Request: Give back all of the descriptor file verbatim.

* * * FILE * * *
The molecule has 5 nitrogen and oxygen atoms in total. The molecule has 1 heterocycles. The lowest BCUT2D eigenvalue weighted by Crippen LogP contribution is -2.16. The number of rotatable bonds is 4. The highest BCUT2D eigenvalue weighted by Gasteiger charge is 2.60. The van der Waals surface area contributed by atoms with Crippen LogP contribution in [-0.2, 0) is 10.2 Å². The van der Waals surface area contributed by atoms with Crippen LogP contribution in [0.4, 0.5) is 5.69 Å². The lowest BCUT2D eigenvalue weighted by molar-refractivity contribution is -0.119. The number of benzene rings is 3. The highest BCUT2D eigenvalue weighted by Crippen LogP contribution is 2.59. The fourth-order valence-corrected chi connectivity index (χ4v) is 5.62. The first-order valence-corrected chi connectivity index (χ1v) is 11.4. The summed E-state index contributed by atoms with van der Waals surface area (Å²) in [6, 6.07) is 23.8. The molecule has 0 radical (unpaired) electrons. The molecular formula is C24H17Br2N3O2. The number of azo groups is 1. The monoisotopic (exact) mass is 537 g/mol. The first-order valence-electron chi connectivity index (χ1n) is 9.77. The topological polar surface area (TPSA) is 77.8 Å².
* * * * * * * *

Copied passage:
The molecule has 5 nitrogen and oxygen atoms in total. The molecule has 1 heterocycles. The lowest BCUT2D eigenvalue weighted by Crippen LogP contribution is -2.16. The number of rotatable bonds is 4. The highest BCUT2D eigenvalue weighted by Gasteiger charge is 2.60. The van der Waals surface area contributed by atoms with Crippen LogP contribution in [-0.2, 0) is 10.2 Å². The van der Waals surface area contributed by atoms with Crippen LogP contribution in [0.4, 0.5) is 5.69 Å². The lowest BCUT2D eigenvalue weighted by molar-refractivity contribution is -0.119. The number of benzene rings is 3. The highest BCUT2D eigenvalue weighted by Crippen LogP contribution is 2.59. The fourth-order valence-corrected chi connectivity index (χ4v) is 5.62. The first-order valence-corrected chi connectivity index (χ1v) is 11.4. The summed E-state index contributed by atoms with van der Waals surface area (Å²) in [6, 6.07) is 23.8. The molecule has 0 radical (unpaired) electrons. The molecular formula is C24H17Br2N3O2. The number of azo groups is 1. The monoisotopic (exact) mass is 537 g/mol. The first-order valence-electron chi connectivity index (χ1n) is 9.77. The topological polar surface area (TPSA) is 77.8 Å².